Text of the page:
Hands

Hands

I squint through bloodshot eyes at the body tangled in the sheets next to me. Last night her skin was velvet, but in the light it has ruptured with pimples and sores. She wakes with a groan and we lay beside each other, naked and itchy.  

For us, every morning is the morning after. She likes to say it’s romantic, that it always feels like the first time. But there’s nothing romantic about waking up on a come down.

I walk to the kitchen, the cupboards empty but for a jar of instant coffee. With a bent spoon I stir the murky brown liquid, sipping its bitter distraction by the sink. Outside the sun is glaring at me. I stare right back into it, wanting the white light to bleach my veins and make me heavenly again. But it’s no use. It’s spread too far now, in between my toes, my groin, behind my knees. It has wriggled its way into my ribcage. A glorious, greedy dictator.

The plastic man on the radio says it’s going to be a beautiful day. But Sunday isn’t the day of rest for us—not when Joey, our most faithful dealer, has been leeched dry by tourists. I can see them now, tapping their plump veins with pride. Oh yes, they enjoy their little holiday, everyone does at first. But on Monday they’ll go back to their lives, and we’ll be here. In a cigarette stained apartment, with a ‘just in case’ drawer of used needles. The river is drying up, and the birds no longer whistle at our window, but this is our home. We are nothing if not loyal residents.  

We throw on whatever clothes we can find and get on the tram. It rattles through the streets, each alley boasting shameful memories and traces of my bodily fluids. My skin is crawling, it knows what it needs and will prick away at me until it gets it. I knock on the door and Joey answers. His pupils tease us; he says the price has gone up. Supply and demand, you know? Damn tourists. I pay, and we duck into the disabled toilet at the park down the street. Fistfuls of toilet paper hang from the ceiling like crusty chandeliers. Scum for scum. I strap her arm first, but she doesn’t seem to notice the gesture. She’s twisting her lip ring with her tongue. She’s looking at the iceberg of ecstasy that is the tip of the needle. She goes, and I dive in after her.

Headfirst into the rush. The golden sherbet fizzles in our blood. We walk through the sunshine door and swing into the sky like children. Our heads spin on the grass, the earthy rug tangled between our fingers. I can feel her wriggling as if she’s inside me. I stroke the smooth surface of her inner lip, leading a trail of saliva down her throat. She says I see the way people look at us, but I don’t care when I’m looking at you. I say I love you and she smiles. The words aren’t as shiny as they used to be, but she still likes them. I’m her hero, you see. It’s my hands that take her away...

The light hurts. The birds squawk as if we need an alarm. I pick a melted strip of gum from my pocket and chew until I run out of saliva. When I can’t wait any longer I nudge her awake.

Up, up and away. If only you could eat clouds. We float down the grocery store aisles. We buy white bread, and dip it in milk until it’s soggy. The entire meal costs three dollars and we laugh at how stupid people are, stuffing their faces instead of shooting stardust into their veins. It’s dark and we lay in bed telling each other secrets. She tells me about dirty men, how she never really loved any of them, never loved anything until me. I kiss her forehead, and she falls into me. Lips on punctured skin, relishing each quiver of the blood. It doesn’t kick the way it did when we were young. It’s softer now, wiser. Settled like the dust on the lives we led before this one. A tune whistled by an old friend.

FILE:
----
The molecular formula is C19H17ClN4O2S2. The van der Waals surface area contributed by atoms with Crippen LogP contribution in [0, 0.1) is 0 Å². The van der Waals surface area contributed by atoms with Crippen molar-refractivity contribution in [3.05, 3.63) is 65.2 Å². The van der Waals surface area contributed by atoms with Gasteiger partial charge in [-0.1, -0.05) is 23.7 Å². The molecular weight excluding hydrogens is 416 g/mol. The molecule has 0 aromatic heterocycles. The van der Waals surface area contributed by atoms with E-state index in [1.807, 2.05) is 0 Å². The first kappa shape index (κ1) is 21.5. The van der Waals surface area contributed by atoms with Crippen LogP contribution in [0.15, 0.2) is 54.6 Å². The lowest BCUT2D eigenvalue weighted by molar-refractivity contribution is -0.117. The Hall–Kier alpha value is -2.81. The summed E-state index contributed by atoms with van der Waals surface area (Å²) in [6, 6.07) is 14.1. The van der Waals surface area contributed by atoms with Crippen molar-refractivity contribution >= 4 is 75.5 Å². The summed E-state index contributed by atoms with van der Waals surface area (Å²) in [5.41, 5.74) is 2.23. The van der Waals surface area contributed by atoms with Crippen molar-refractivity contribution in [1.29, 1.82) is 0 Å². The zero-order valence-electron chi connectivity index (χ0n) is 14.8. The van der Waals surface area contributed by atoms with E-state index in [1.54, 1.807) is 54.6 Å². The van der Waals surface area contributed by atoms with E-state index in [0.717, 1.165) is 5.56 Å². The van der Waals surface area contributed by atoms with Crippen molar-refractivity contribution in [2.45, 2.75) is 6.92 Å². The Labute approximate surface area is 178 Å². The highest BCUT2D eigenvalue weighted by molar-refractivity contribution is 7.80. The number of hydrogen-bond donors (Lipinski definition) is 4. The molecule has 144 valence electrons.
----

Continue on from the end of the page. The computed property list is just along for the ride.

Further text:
It’s always over much too soon. We get back on the tram and each jolt makes me want to vomit. She’s curled over next to me. I try to rub her neck, but she shrugs me off. I wipe the sweat off her skin onto my jeans and tell her that we should shower tonight. She nods to shut me up.  

We are the yellow rain. Two souls inside slippery skin. The water cascades into the valleys between our hipbones. Limbs only ours to roam. We knot fingers and tug at each other’s hair in fascination. More, more. I push down the plunger and she squirms with pleasure, digging her fingernails into my back before letting them they slip away. I stroke her pale lips. I shake her bones. I slap her hard, snatching at the black marbles rolling back and forth beneath her eyelids. She lolls idly back into life, pink cheeks grinning with wonder. I yell dead-end words at her. Stop. No. But my voice is weary and she’s drifting. Eyes glimmering like moonlight in a stream. The doors are closing on me now.  

I wake and check the dull throb of her pulse. I go to the supermarket to buy bread and strawberry jam. I pick flowers on the way home, tying them together with a rubber band. She’ll say that they’re beautiful and we’ll have breakfast on plates, and wash our hair, and twitch our way to salvation. We’ll say the words again and again, like ugly bricks on the road to sobriety. I open the door, and she’s sprawled out on the lounge. The television is on, but she’s not watching.  

She’s naked except for her underwear but I don’t linger on her skin for long. There’s a syringe dangling off the edge of the table, like a pendulum about to tip. I clench my hero hands. What a glorious waste it would be.  

Come back to me. Her voice is a whimper, and mine is dry. I lay the flowers on the table and kneel by her side. She smiles.  

Come back to me. I shake my head. But I do. I do.  

I do.

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